No Man's Sky
US: 9 Aug 2016
One of the most common words used to describe No Man’s Sky (common, at least, when being positive about it) is “lonely”. PopMatters’ own Erik Kersting wrote a piece just last week about its “vast loneliness”.
But for a game that’s supposedly so lonely, there’s a crap ton of life everywhere you look. There’s a space station in every galaxy, and every planet is littered with crashed ships, outposts, transmission stations, and ancient monoliths—markers of intelligent life and civilization. Not to mention all the plants, every planet has some plant life, so there are no truly dead worlds. In fact, I’d say there’s too much life in No Man’s Sky. No matter where you go, you can never escape the presence of the three big spacefaring species. I think the review by the A.V.Club has the best description I’ve read of the game, “Your traveler is not really an explorer—you never visit a planet unknown to the galaxy’s intelligent species—they’re a pilgrim, traveling towards their sacred destination slowly and alone.” This universe was discovered, charted, and colonized long before we ever showed up. We may be traveling alone, but we are also never truly alone.
And this life isn’t indifferent to us. Each trader that I talk to is happy to trade. Each lifeform stationed at an isolated outpost is happy to ask for my help or happy to ask me for help. I might have trouble understanding them through the language barrier, but they’re not ignoring me. They’re not pushing me away. They’re inviting me in. Communication is encouraged and camaraderie with my fellow traveler is assumed.
Let’s compare: Out There is a lonely game. It’s very similar to No Man’s Sky in that it’s about gathering resources to fuel a ship with limited cargo space while also learning alien languages one word at a time (and it did come first, so really No Man’s Sky is similar to Out There). However, Out There is a far harsher version of this game.
It’s a traditional roguelike, so you’re meant to die and fail a lot. As a result, life is rare in this universe. Most planets are just chunks of resources. I’ve had runs in which I have never encountered alien life. I might find an abandoned ship, evidence of past life, but nothing current, and those abandoned ships are actually even rarer than lush planets. Finding life is special, a pleasant shock, but that also means that every time that I take off from an inhabited world, there’s no guarantee that I’ll ever speak to a living thing again.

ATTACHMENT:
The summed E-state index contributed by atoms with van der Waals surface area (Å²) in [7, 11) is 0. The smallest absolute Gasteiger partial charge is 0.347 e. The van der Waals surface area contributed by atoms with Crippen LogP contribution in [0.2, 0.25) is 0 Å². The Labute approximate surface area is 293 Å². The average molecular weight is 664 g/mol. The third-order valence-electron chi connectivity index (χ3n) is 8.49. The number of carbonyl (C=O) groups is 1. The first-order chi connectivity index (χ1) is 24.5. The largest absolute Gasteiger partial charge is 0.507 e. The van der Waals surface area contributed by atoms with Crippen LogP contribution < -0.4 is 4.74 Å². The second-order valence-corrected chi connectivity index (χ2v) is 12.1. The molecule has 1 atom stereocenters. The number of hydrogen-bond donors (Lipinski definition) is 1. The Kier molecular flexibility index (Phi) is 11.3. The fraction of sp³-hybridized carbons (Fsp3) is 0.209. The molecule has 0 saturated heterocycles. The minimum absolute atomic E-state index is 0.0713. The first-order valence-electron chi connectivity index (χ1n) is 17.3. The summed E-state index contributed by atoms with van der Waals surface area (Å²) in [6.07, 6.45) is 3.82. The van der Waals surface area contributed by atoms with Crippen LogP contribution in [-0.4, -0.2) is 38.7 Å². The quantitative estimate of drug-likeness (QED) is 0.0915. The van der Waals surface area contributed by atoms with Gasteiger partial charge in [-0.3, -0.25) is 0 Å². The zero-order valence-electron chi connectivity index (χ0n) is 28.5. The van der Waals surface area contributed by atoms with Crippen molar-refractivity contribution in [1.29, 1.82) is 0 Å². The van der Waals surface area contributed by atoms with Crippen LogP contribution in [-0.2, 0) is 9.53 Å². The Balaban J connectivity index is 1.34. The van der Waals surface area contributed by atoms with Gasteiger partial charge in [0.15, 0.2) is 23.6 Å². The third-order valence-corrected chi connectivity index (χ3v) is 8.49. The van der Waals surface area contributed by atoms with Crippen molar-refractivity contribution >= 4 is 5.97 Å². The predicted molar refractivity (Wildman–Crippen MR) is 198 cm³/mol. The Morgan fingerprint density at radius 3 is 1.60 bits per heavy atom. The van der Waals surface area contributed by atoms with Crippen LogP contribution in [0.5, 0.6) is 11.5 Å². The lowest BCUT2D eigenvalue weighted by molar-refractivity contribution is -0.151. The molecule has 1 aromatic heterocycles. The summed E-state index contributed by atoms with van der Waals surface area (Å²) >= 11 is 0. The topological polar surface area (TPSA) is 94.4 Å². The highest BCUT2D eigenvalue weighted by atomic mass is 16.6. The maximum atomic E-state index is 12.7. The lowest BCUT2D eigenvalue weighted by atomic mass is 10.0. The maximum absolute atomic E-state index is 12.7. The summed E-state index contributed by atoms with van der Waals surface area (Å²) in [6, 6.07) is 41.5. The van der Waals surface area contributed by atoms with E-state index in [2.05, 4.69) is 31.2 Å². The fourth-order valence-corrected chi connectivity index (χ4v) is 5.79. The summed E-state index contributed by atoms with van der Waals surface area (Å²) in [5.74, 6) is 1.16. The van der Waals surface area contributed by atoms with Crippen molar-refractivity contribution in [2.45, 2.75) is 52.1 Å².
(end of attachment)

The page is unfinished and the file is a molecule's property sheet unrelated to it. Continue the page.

Travel is lonely because we’re made to feel truly alone. No one is happy to help us because no one is there to help us. Out There is a lonely game because it posits a universe that is naturally hostile to life, one in which your mere existence is an improbability and your continued existence is an anomaly.
RymdResa is a lonely game. We pilot a lone ship sent into the depths of space to find a new habitable world for humanity. There are wondrous sights to behold, like stars, comets, and colliding planets, and at each sight, the game breaks into a poem to praise the beauty of the cosmos. But that beauty is always tempered by a timer that ticks up as we float through the procedurally generated universe, counting the months and years that have passed since we left earth. At each anniversary, the game again breaks into poetry, ruminating on the emptiness and isolation of our voyage.
The game is relaxing thanks to its chill pacing and music, but it’s not easy. The universe is dangerous, and if we’re not paying attention, a tiny asteroid can end our journey in an instant. We are absolutely alone out here. Despite all the alien and human relics, there’s no one to help us if we’re damaged. It’s up to us to help ourselves. If we can’t, we die.
RymdResa is a lonely game because it posits a universe that is beautiful because of its emptiness and solitude.
Once again, by comparison to these indies, the universe of No Man’s Sky is overflowing with life, including the aforementioned plants, animals, and the three spacefaring species that have touched literally every corner of this universe, but also the asshole pirates, the indifferent freighters, the strict sentinels, and even the mysterious Atlas, a person/thing positioned by the game as a kind of god figure, a higher form of life than us.